It’s probably not news that your baby doesn’t experience heat in the same way that you do – she’s far more sensitive to cold. As a rule of thumb, you should dress her in the same number of layers as you’re wearing, plus one more.
Worried you’ve overdone it? Look out for these signs.
Hot to the touch
The most reliable way to tell if your baby is too hot is simply by touching her. A hand down her back will tell you all you need to know. You can also check her ears and neck. Dampness caused by sweat is also a giveaway.
Just as your cheeks get a little rosy on a particularly hot day, your baby’s ears and neck will probably be more red than usual if she’s feeling too hot.
Too tired to move
Granted, your newborn isn’t likely to be doing any party tricks just yet. But if she seems more lethargic than usual, or isn’t moving about at all, it might be time to remove a layer.
Dizzy and disoriented
Vomiting, dizziness and disorientation are all signs of heatstroke in adults, and they can also present in older babies. Some children will also appear to be running a fever, although they won’t be sweating.
Newborns, especially, have heartbeats and breathing patterns that seem super-fast to our ears. If these seem even more rapid than usual, consider it a warning sign. Not sure how to tell if this is the case? Simply look at how quickly her chest is rising and falling. If fast breaths are accompanied by restlessness, it’s time to cool her down.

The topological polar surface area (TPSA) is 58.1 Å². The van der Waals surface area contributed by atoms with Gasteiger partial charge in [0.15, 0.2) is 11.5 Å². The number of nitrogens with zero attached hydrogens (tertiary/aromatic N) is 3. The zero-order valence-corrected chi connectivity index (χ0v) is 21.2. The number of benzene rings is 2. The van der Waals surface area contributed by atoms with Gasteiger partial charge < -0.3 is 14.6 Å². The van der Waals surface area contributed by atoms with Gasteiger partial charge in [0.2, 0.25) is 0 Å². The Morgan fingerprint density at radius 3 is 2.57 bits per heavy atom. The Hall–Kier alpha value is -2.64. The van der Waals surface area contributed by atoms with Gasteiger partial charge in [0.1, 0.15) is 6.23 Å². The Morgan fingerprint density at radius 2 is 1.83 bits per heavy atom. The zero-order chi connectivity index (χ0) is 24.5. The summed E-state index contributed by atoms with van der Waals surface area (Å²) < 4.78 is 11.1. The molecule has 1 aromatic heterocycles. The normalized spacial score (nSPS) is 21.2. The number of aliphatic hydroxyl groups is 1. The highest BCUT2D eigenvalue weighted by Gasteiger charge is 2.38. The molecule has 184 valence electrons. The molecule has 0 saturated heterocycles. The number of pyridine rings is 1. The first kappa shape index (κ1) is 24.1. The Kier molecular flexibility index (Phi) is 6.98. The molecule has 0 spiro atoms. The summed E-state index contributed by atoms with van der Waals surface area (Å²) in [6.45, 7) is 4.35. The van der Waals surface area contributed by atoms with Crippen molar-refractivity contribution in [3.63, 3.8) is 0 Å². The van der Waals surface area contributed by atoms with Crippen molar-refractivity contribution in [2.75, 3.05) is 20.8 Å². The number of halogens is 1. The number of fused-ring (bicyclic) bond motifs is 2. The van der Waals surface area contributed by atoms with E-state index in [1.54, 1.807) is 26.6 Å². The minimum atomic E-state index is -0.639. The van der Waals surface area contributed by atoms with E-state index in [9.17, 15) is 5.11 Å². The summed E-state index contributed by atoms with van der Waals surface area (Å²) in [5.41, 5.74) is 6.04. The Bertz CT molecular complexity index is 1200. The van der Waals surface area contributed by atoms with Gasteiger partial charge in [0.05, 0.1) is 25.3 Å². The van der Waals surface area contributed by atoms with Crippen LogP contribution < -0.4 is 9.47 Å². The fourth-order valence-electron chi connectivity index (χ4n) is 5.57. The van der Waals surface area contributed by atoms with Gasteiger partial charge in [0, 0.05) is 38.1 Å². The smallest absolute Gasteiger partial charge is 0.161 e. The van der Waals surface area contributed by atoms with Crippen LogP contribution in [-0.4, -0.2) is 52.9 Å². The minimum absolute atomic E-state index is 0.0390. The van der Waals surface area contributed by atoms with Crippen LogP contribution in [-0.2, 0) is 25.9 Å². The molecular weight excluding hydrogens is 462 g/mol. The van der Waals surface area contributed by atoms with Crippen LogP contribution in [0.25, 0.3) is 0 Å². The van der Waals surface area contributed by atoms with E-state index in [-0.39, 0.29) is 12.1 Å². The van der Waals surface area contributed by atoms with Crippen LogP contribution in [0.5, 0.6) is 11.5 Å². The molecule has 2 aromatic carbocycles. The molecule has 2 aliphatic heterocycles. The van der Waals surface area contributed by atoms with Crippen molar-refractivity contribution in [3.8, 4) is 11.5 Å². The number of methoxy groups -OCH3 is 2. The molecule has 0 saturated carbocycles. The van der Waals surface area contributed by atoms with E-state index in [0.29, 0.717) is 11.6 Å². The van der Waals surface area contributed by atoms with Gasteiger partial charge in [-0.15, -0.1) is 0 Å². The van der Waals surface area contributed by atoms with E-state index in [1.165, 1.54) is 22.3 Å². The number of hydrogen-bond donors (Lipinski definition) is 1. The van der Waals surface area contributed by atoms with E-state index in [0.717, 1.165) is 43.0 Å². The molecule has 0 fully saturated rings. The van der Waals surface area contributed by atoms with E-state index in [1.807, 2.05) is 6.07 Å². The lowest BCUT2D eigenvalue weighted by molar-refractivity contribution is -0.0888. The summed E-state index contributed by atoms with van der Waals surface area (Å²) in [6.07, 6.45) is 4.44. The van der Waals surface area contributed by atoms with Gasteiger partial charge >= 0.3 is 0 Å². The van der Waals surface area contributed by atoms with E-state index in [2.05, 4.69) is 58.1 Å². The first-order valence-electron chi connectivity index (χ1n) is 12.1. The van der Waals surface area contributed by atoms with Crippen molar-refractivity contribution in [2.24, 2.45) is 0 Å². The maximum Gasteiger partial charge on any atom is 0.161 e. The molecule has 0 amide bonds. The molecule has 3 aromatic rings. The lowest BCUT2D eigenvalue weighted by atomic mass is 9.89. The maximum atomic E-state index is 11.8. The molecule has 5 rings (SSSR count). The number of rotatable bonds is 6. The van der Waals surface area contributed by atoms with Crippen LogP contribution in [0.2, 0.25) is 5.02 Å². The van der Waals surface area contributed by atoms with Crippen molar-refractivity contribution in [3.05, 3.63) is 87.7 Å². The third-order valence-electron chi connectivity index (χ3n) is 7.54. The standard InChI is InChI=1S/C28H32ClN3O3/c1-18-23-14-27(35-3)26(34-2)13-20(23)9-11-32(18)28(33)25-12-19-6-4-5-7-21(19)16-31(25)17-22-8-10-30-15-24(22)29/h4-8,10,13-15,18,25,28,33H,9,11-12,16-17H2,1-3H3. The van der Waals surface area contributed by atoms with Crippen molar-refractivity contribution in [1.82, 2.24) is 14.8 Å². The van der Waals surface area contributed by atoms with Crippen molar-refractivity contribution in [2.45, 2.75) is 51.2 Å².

Young babies generally aren’t the best sleepers, so this isn’t a definitive sign. That said, if any other symptoms are present, sleeplessness should be considered a red flag.
A heat rash is probably one of the most sure-fire signs that it’s time to remove some layers. Presenting as little red bumps, which may occasionally develop into blisters if the condition is very severe, the rash usually appears on the upper body and is caused by sweat glands becoming blocked.
Since your baby can’t yet vocalise how she’s feeling, her moods are one of the best barometers of her state. Of course, a touch of irritability could simply mean that she’s in a cranky mood, but if combined with other signs, it may mean that she has a headache or feels nauseous because she’s too hot.
In her 16 years as journalist, Lisa Witepski’s work has appeared in most of South Africa’s leading publications, including the Mail & Guardian, Sunday Times, Entrepreneur and Financial Mail. She has written for a number of women’s magazines, including Living & Loving, Essentials and many others, across topics from lifestyle to travel, wellness, business and finance. She is a former acting Johannesburg Bureau Chief for Cosmopolitan, and former Features Editor at Travel News Weekly, but, above all, a besotted mom to Leya and Jessica. Lisa blogs at whydoialwayscravecake.blogspot.com and lisa.witepski.blogspot.com, and tweets at @LisaWitepski.